Colorado balloon boy Falcon Heene: I notice when Asian Americans are in the news, for good or bad

The Heene family in a publicity shot from ABC, for the network

I don’t know about other Asians, but I bet Erin and I are not the only ones who flinch whenever we hear or see coverage in the news media that involves an Asian or Asian American. If it’s good news, hooray and we cheer on the butt-kicking Asian, or applaud the award or medal or accomplishment.

But if it’s bad news, we share the tragedy, shame or embarrassment as if it’s happening to our own family.

A good example is the big story today north of Denver, where a six-year-old boy reportedly climbed into his parents’ homemade flying saucer-shaped balloon which took off and floated for several hours across northern Colorado. The media first reported that the “balloon boy” had crawled into the balloon and managed to untie a tether, which set the helium-filled craft free into the sky.

This story took over my office for several hours, with staff standing around glued to TV screens in the break areas, and others sitting at their desks glued to the live feed from KUSA, the Denver TV station where Richard Heene, the father, first called to ask for help with their station helicopter (before he called the police…). Talk about a “water cooler” story — everywhere I went for a time, people were talking about it.

It was either a tragedy or a miracle in the making — if the kid ended up alive, he’d be on the “Today” show tomorrow morning for sure.

As it turned out, tragedy seemed the outcome, when the balloon finally landed on its own, safely in a farm field — without the boy, Falcon Heene. Had he fallen out during the flight? Was a speck captured on one photo below the balloon, seemingly falling to Earth, an attached box that maybe he had hidden in, that had gotten loose?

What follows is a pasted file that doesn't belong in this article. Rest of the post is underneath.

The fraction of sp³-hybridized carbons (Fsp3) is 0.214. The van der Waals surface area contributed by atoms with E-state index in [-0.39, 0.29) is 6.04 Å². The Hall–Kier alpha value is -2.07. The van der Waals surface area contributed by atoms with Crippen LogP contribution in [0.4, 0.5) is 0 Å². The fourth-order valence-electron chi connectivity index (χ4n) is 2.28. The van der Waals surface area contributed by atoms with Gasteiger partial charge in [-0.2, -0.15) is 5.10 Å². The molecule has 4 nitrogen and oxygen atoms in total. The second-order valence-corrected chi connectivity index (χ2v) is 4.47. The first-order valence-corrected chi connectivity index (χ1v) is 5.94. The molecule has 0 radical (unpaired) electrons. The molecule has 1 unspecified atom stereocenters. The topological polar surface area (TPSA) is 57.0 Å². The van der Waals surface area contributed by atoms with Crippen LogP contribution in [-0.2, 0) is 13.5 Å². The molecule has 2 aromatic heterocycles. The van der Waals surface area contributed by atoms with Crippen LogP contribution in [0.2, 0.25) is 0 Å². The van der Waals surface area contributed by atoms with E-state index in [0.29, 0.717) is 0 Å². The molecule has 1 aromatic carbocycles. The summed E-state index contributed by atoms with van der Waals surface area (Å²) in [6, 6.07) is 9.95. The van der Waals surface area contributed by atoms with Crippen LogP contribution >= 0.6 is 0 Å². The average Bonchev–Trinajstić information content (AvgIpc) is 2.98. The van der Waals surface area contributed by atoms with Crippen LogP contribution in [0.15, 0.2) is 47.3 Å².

But tragedy turned to tragicomedy an hour later, when Falcon was found… in a box all right, but a box in the attic of his family’s garage. At this moment, the details of his misadventure are unclear. I’ll tune in to “Today” to learn what happened.

What was interesting to me, was my own reaction to the story as the events unfolded. I was entranced by the balloon’s flight like everyone else. After the initial reports broke,, the site that my company, MediaNewsGroup Interactive, owns, posted a story from 2007 that profiled Richard Heene and his entire family’s passion for science — in particular the science of weather. The entire family are storm chasers. That added a layer of intrigue to the story.

But when a Facebook friend sent me a Huffington Post link that revealed the family was on the ABC reality TV show “Wife Swap,” that added another layer of interesting detail.